The traditional winter sporting season has begun its final sortie, with the culmination of the six nations rugby championship, the traditional hunting season, the shooting and stalking seasons have all ended and the tweed and fur is almost confined to cedar-lined closets.

There is one last highlight, a fitting final hurrah before spring truly sets in, the Cheltenham Festival; four days of some of the finest national hunt racing this country has to offer.  Attendees number over a quarter of a million and with £4.1m of prize money to be won, it’s no wonder excitement reaches fever pitch.

At Pol Roger Portfolio we understand this anticipation, as the UK agents for Glenfarclas Single Malt Whisky, we have been attending Cheltenham for many years in support of the ‘Glenfarclas Cross Country Chase’ series.  There are few races with such cut and thrust; the Glenfarclas Cross Country Chase is no respecter of form or favourites.  This year, on Wednesday 15th March, we look forward to the final instalment of the series (until we begin again in November 2017 for the Open).

Looking for some inspiration for the Cheltenham Festival?  Fear not, we have sought the advice of experts, craftsmen and women on hand to help with choosing the right horse, hat, suit, shoes or shirt…

Charles Hamer, Director of Racing, Pol Roger Ltd

Consider eating in a pub before going to the racecourse, the concessions and restaurants can be very busy on course. Buy and read the Racing Post which has much more informed information than can be gleaned from just one broad-sheet; it’s the equivalent of the Racing bible. Although I carry them, binoculars no longer seem to be a necessity as there are big screens provided everywhere, however always useful for seeing things others may miss.

Hetty Chidwick, Luxury Editor, Country Life

It’s always colder than you think, so make sure you layer up some cashmere and fur from N. Peal, or a vintage fur piece if you’re lucky enough to own one (although keep a tight hold of it, we’ve had a disaster in the past with an heirloom disappearing into the crowds when turbulent weather hit!). Coats from Katherine Walker will be bang on style wise, but then work equally well for Spring in town. A proper hat from Rachel Trevor Morgan or a Fedora style from Penmayne of London or Camilla Rose Millinery will top off the look. At least you can look the part even if your racing tips aren’t up to much!

Emma Willis MBE, founder of Emma Willis Ltd (shirtmaker) and Style for Soldiers Charity

Arrive early around 11 to avoid the queues and head straight for the Guinness stand where you will be surrounded by mostly male smiling racegoers.  Even if you don’t like Guinness holding half a pint and sipping it slowly will immerse you in the day from the start. 

Wear something warm, for women ideally a long coat in a muted colour navy, brown, green, tweed are all perfect colours with a pair of sturdy heeled boots. Don’t wear high heels or stilettos as there is grass to walk over and it’s a long day on your feet. Men wear a suit with an overcoat or if it’s wet a country sporting coat. It is very rarely warm, so layer and prepare but you can wear something more feminine underneath for lunch if you are inside in a private box. 

As the day progresses before each race try to go to the parade ring, where you can see the horses before they race even if you don’t know anything about it.  If you get involved in the races, then the day flies by and you get so much more enjoyment from it.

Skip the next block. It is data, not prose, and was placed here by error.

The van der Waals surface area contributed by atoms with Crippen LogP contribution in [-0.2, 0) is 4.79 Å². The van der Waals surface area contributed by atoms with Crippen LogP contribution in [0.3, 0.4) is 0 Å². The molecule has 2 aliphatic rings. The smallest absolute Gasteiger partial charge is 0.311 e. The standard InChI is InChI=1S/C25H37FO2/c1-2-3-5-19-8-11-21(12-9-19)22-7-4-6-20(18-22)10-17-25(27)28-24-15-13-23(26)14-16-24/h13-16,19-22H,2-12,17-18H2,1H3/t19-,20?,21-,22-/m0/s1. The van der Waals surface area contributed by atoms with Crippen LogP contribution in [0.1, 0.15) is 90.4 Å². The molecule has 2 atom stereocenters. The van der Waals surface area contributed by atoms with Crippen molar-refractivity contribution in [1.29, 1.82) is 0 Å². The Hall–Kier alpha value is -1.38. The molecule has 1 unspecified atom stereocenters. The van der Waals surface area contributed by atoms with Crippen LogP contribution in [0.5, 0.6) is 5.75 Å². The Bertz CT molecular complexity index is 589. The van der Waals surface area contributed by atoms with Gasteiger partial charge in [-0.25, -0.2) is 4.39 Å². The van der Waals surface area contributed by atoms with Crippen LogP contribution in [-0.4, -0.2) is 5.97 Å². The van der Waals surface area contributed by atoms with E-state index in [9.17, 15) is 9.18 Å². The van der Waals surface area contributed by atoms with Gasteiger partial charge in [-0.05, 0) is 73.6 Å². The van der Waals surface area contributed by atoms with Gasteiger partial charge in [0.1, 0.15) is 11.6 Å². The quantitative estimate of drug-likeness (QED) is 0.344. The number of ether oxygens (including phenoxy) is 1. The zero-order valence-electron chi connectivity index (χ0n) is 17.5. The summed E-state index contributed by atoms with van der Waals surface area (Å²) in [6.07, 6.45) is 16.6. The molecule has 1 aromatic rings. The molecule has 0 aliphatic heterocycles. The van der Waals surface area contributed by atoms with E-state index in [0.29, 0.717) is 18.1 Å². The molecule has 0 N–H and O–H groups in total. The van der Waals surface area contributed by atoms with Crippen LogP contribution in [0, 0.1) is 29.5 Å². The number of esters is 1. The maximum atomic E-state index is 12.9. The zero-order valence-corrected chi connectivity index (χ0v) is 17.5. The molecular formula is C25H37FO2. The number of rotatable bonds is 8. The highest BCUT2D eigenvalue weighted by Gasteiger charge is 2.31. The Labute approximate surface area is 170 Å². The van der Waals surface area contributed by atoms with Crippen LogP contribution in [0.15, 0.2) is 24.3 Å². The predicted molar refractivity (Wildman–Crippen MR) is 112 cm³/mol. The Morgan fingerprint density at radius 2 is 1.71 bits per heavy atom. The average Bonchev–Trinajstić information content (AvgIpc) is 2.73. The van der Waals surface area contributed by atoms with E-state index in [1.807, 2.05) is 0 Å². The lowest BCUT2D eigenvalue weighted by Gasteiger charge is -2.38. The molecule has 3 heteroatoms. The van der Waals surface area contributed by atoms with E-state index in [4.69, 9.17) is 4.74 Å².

Everyone is smiling and friendly at Cheltenham, so just join in.

Emma McCall, Designer, rider and racing enthusiast

Keeping warm and being early is essential. Top tip for this is to pack a hip flask, Glenfarclas Single Malt or sloe gin is a good tipple to keep the cold out and kick start the day to accompany a big breakfast on the train. Crowds are enormous so best to beat them to it by arriving early and having a good snoop around the shops before the racing starts.

Cheltenham is a tough track where there’s plenty of unexpected thrills and spills. You want to pick a horse that has stamina, especially when the going is heavy. Go to the parade ring to view the horses before placing your bet. Choose a horse that has a decent ‘walk’ and a good bottom! Powerful hindquarters are key on this unforgiving track.

Charlie Allen, Designer, Charlie Allen Bespoke

Bright tips for Cheltenham Festival: Flowers & tweed.

After all the dreary winter months we can start wearing some bright spring light colours with our tweed suits and blazers. Bright floral ties with equally bright hankies, which we can also use for mopping up the tears of joy when you have just backed the winner. And of course bright and thick woolly or cotton socks to give you good luck. I also think that brown shoes work better than any other colour for Men at the Cheltenham festival.

Hillary Becque, Marketing Director of Cordings of Piccadilly

Warmth and comfort are essential for the day, but style does not need to be abandoned. For gentlemen the house check tweed suit, teamed with a tattersall shirt, country tie and trilby will ensure you look smart. The essential ingredient of your outfit is of course the Covert Coat, brogues are the perfect footwear, sturdy and smart. 

For her, warmth and comfort is paramount. Start with footwear that is going to be up to the job, heels are a no no, elegant riding boots or feminine brogues are ideal. Tweed comes into its own at The Festival, warm, elegant and feminine, team with a smart luxurious trilby for the perfect outfit.

The Great British weather can be a cruel mistress, always remember the essentials, a chilled bottle of Pol Roger Champagne on the train towards Cheltenham spa and enough Glenfarclas Single Malt Whisky in your hipflask(s) to keep out the chill wind.  Toasting your success and eventful day with a nip of Glenfarclas may just keep you on track for the winner….

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